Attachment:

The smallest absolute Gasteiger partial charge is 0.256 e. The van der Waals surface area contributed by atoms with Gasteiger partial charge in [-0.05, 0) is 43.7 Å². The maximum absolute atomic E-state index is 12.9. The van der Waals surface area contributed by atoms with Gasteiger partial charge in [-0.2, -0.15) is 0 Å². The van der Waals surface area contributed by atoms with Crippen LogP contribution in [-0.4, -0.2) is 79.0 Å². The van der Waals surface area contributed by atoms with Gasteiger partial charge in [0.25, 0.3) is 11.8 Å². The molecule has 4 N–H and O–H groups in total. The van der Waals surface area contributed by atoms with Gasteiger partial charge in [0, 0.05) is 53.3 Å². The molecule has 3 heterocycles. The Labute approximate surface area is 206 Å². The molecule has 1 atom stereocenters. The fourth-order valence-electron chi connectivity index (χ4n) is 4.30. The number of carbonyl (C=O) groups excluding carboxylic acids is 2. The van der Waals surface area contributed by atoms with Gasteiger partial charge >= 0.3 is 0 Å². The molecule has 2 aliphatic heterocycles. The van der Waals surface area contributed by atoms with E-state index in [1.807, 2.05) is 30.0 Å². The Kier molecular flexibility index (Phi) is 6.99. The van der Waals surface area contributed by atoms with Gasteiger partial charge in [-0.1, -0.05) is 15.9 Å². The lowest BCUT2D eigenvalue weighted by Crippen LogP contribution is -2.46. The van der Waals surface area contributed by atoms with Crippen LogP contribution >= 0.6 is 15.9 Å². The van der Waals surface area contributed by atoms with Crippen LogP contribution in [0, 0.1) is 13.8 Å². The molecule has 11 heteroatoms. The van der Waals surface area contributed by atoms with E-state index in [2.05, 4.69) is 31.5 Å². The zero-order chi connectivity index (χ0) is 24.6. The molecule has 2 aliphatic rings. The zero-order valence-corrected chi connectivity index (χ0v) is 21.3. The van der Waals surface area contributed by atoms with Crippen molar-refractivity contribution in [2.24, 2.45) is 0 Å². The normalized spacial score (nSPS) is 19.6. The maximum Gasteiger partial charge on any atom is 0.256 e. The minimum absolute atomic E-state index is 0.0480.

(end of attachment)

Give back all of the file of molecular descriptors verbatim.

The smallest absolute Gasteiger partial charge is 0.256 e. The van der Waals surface area contributed by atoms with Gasteiger partial charge in [-0.05, 0) is 43.7 Å². The maximum absolute atomic E-state index is 12.9. The van der Waals surface area contributed by atoms with Gasteiger partial charge in [-0.2, -0.15) is 0 Å². The van der Waals surface area contributed by atoms with Crippen LogP contribution in [-0.4, -0.2) is 79.0 Å². The van der Waals surface area contributed by atoms with Gasteiger partial charge in [0.25, 0.3) is 11.8 Å². The molecule has 4 N–H and O–H groups in total. The van der Waals surface area contributed by atoms with Gasteiger partial charge in [0, 0.05) is 53.3 Å². The molecule has 3 heterocycles. The Labute approximate surface area is 206 Å². The molecule has 1 atom stereocenters. The fourth-order valence-electron chi connectivity index (χ4n) is 4.30. The number of carbonyl (C=O) groups excluding carboxylic acids is 2. The van der Waals surface area contributed by atoms with Gasteiger partial charge >= 0.3 is 0 Å². The molecule has 2 aliphatic heterocycles. The van der Waals surface area contributed by atoms with E-state index in [1.807, 2.05) is 30.0 Å². The Kier molecular flexibility index (Phi) is 6.99. The van der Waals surface area contributed by atoms with Gasteiger partial charge in [-0.1, -0.05) is 15.9 Å². The lowest BCUT2D eigenvalue weighted by Crippen LogP contribution is -2.46. The van der Waals surface area contributed by atoms with Crippen LogP contribution >= 0.6 is 15.9 Å². The van der Waals surface area contributed by atoms with Crippen LogP contribution in [0, 0.1) is 13.8 Å². The molecule has 11 heteroatoms. The van der Waals surface area contributed by atoms with E-state index in [2.05, 4.69) is 31.5 Å². The zero-order chi connectivity index (χ0) is 24.6. The molecule has 2 aliphatic rings. The zero-order valence-corrected chi connectivity index (χ0v) is 21.3. The van der Waals surface area contributed by atoms with Crippen molar-refractivity contribution in [2.24, 2.45) is 0 Å². The normalized spacial score (nSPS) is 19.6. The maximum Gasteiger partial charge on any atom is 0.256 e. The minimum absolute atomic E-state index is 0.0480.